Stereochemistry and Rearrangement of Carbocations : Pharmaguideline

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Stereochemistry and Rearrangement of Carbocations

It is usually necessary to introduce briefly some historical background before presenting a systematic treatment of a specific area of science.


It is usually necessary to introduce briefly some historical background information before presenting a systematic treatment of a specific area of science and technology. In stereochemistry, atoms and groups are arranged spatially within a molecule. The term stereochemistry comes from the word 'chemistry of space'. It was discovered in 1842 by Louis Pasteur that salts of tartaric acid collected from wine production vessels could rotate plane-polarized light, but salts from other sources were unable to do so.

This discovery led to stereochemistry's development. Optical isomerism explains this phenomenon.
  • Atoms of molecules are arranged in three dimensions as a result of their three-dimensional structure. Another way to modify the arrangement of atoms is stereochemistry.
  • Three-dimensional chemistry is the study of stereoisomers, compounds with different arrangements of spatial coordinates in three dimensions.
  • The study of stereochemistry involves examining molecules whose mirror images cannot superimpose on each other due to chirality, a geometric property of molecules.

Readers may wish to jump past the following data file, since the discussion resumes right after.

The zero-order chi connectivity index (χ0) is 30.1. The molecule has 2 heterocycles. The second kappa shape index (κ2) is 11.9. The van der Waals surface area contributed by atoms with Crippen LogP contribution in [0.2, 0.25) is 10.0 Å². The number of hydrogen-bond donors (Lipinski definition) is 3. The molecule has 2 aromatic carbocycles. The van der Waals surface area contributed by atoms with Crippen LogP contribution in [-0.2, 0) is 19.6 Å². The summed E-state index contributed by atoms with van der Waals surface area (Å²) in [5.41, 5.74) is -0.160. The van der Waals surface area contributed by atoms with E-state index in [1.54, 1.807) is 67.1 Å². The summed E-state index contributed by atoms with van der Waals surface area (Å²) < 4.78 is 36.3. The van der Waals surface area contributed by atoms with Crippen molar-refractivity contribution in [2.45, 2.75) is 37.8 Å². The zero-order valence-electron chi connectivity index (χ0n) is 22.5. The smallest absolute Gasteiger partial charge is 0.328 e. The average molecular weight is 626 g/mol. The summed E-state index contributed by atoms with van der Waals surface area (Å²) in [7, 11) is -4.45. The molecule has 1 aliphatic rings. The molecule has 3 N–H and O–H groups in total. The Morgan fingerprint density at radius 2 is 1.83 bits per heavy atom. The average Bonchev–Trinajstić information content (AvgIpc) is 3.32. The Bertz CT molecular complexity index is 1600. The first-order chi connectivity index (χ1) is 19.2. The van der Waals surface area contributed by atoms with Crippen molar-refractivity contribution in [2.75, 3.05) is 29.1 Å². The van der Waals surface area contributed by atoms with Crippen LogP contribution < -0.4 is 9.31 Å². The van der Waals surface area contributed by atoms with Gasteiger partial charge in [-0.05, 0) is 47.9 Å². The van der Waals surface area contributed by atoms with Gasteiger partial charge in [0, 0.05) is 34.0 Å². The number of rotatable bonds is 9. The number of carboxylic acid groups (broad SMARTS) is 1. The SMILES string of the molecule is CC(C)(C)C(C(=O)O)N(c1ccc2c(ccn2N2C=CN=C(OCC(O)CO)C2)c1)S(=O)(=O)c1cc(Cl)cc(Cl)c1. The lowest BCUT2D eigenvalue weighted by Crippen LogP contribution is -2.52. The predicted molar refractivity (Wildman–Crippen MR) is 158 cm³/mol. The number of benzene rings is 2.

• Dynamic stereochemistry is another branch of 3D chemistry. Different atom arrangements are examined in this study to determine how they affect chemical reaction rates.

Rearrangement of carbocations

In organic chemistry, carbocation rearrangement occurs by reorganizing the molecule structurally to transition from an unstable to a stable state.

Carbocations formed from alkyl halides, alcohols or alkenes, may be rearrangeable. The two types of carbocation rearrangements are hydride shifts and alkyl shifts. The carbocation resulting from the rearranging will react further to form a product with an alkyl skeleton different from the starting material. It is very common to observe both the rearranged and unrearranged carbocations forming a mixture of isomeric products. Beginning with alcohols, we will examine this process in more detail in SN1 substitution reactions. An acid-base reaction converts the OH atom into a leaving group (so that it leaves as water) in the SN1 substitution reaction involving alkyl halides.

Hydride shift

A rearrangement known as a hydride shift can occur in the formed carbocation. A hydrogen is transferred from one carbon to another carbon that is nearby (less substituted). HBr, HCl, and HI often react with alcohol to form a hydride shift. Alcohol reacts with hydrogen chloride the way the following:

In place of the alcohol portion (-OH), the atom of Cl has been introduced. Although the Cl atom replaces the OH atom, it does not directly replace it. This occurs as follows:

Alkyl shift

To rearrange carbon atoms on adjacent carbon atoms, certain carbocations lack suitable hydrogen atoms (secondary or tertiary). Alkyl group migration (or shift of an alkyl group) is a form of rearrangement in this case. Similar to the hydride shift, the alkyl shift also acts by converting one atom to another. An electron pair is carried by the shifting alkyl group to form a bond with the neighboring carbocation.

When an alkyl group and a carbohydrate switch positions on the molecule, their positions are reversed. It is more stable for tertiary carbocations to exist than primaries or secondary ones, so absorption of alkyl changes may transform them into tertiary carbocations.
Example -


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